Audience: No, this is true. But what I’m saying is that He taught… if He was God Himself in the flesh, as we say and as the Scripture teaches, and He taught that there’s a very real danger of eternal hell, eternal punishment. He says, “They will have no rest day nor night, forever and ever.” [Rev. 14:11] He said that when He comes back in His glory, He will sit on the throne and He will tell these people to go into everlasting punishment. It’s a real danger. But the message of Christianity is “You don’t have to go.” You can accept Christ as Savior and God, and through this for what He did on the cross, if we accept that, that we do not have to go to this eternal hell. It doesn’t talk about reincarnation. The verse quoted in Hebrews…
Ankerberg: Any of you want to respond to that?
Rawlings: It sounded more like a sermon than a question. The expertise of people contemplating death, there are just as many bad ones presented as good ones, not seeing this Heavenly Host at the foot of the bed waiting for them but some demons. Voltaire, the one that wrote so much that the pen is mightier, he had a horrible death. There’s at least two books, and I can’t recall the titles but I can get them for you, The Confessions of the Dying or something like that will verify things like he said. But Elisabeth is more expert by far than I. My job is resuscitation—those who have died and come back—where her major thrust has been along the lines you mentioned of interviewing the dying patient and she would know more about it.
Kubler-Ross: About the research, I think Ken Ring could answer that question.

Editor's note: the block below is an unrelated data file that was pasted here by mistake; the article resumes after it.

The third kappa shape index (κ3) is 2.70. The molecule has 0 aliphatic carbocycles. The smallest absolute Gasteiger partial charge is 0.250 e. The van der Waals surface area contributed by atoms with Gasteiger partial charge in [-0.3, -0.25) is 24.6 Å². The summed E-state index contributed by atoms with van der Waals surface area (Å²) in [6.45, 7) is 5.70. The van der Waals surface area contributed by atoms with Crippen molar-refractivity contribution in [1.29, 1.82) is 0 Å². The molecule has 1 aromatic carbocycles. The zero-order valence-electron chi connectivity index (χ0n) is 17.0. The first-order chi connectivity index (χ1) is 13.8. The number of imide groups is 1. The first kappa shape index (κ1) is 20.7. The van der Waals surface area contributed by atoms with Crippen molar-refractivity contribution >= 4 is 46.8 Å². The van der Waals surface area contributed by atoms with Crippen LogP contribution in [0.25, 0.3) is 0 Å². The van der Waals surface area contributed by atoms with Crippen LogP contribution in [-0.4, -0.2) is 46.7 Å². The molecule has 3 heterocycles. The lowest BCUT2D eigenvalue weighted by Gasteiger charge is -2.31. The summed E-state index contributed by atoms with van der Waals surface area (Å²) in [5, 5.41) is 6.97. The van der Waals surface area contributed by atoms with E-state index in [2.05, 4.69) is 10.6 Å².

Ankerberg: Dave, you have a comment before we have another question?
Hunt: Well, I would just comment to say that I understand what Elisabeth is saying and I appreciate her desire to be loving and to teach people to love, but it’s my understanding the Bible says love is “the fruit of the spirit.” It contrasts human works. It even says, “Our righteousnesses are filthy rags,” [Isa. 64:6] that self-righteousness is trying to be what I can’t really be, and that I become a loving person when I accept the fact that Christ died for my sins and I open my heart and He comes in to live His life in me. Now, it’s my understanding that she’s not suggesting that a person receive Christ as Savior and Lord, that He died for their sins, but she’s saying, “Be loving and be kind.” And I think that’s self-righteousness.
Ankerberg: Elisabeth.
Kubler-Ross: I love all my patients or try to love them unconditionally. I see lots of non-Christian patients and I don’t treat them any different. I’m sure if Christ was right here with us, He would do the same thing. I truly believe that.
Hunt:And I have a pill that would cure everybody, and everybody is dying in the world, and I had the pill that would cure them, I ought to offer it. And if I really believe that the answer is in receiving Christ—He said, “Behold, I stand at the door and knock. If anyone hear my voice and open the door, I’ll come in,” [Rev. 3:20]—and I don’t tell my dying patients that somewhere along the line, lovingly, carefully, diplomatically, the best way I can to get the point across, I’d just tell them to try to be loving and accept death, I don’t think I’m really loving them if I don’t give them the only solution.
Ankerberg: And you’re not saying you’re going to jam it down their throat. You’re simply saying you make that as an option because everybody’s got free choice at that point.
Hunt: No. It does no good. Right.
Ankerberg: Question.
Audience: There was a controversy earlier in the show with Dr. Rawlings and Elisabeth Ross. He asked you whether you believed in the Son of God. You said, “Yes.” And he said, “Well, I don’t see how a Christian can believe in the Son of God and then believe in the reincarnation as well.” Could you document where you believe in reincarnation and how you came to believe that?
Kubler-Ross: We have studied many, many ministers and priests who know much more about the Scriptures and about theology and they all confirm that reincarnation had been taught through the first few hundred years until the Constantinople. I can’t remember what he called that thing. What do you call that?
Hunt: The Council of Constantinople.
Kubler-Ross: The Council of Constantinople. And that it was forbidden for purely political reasons after that.